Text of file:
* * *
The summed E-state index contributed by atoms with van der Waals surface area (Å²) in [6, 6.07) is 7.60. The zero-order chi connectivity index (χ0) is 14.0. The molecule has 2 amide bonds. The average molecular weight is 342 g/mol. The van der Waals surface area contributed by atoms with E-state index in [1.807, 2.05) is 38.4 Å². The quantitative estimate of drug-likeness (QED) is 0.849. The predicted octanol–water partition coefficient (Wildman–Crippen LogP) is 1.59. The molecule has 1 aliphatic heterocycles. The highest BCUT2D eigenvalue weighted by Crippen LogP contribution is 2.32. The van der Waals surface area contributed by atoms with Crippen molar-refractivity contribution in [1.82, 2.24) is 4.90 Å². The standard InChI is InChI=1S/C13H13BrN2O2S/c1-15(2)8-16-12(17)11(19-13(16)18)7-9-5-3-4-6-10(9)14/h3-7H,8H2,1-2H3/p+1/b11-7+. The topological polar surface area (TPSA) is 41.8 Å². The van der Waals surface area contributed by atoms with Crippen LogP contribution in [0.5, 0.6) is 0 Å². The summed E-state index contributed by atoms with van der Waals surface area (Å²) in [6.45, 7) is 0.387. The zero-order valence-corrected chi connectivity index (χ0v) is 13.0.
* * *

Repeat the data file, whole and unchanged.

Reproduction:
The summed E-state index contributed by atoms with van der Waals surface area (Å²) in [6, 6.07) is 7.60. The zero-order chi connectivity index (χ0) is 14.0. The molecule has 2 amide bonds. The average molecular weight is 342 g/mol. The van der Waals surface area contributed by atoms with E-state index in [1.807, 2.05) is 38.4 Å². The quantitative estimate of drug-likeness (QED) is 0.849. The predicted octanol–water partition coefficient (Wildman–Crippen LogP) is 1.59. The molecule has 1 aliphatic heterocycles. The highest BCUT2D eigenvalue weighted by Crippen LogP contribution is 2.32. The van der Waals surface area contributed by atoms with Crippen molar-refractivity contribution in [1.82, 2.24) is 4.90 Å². The standard InChI is InChI=1S/C13H13BrN2O2S/c1-15(2)8-16-12(17)11(19-13(16)18)7-9-5-3-4-6-10(9)14/h3-7H,8H2,1-2H3/p+1/b11-7+. The topological polar surface area (TPSA) is 41.8 Å². The van der Waals surface area contributed by atoms with Crippen LogP contribution in [0.5, 0.6) is 0 Å². The summed E-state index contributed by atoms with van der Waals surface area (Å²) in [6.45, 7) is 0.387. The zero-order valence-corrected chi connectivity index (χ0v) is 13.0.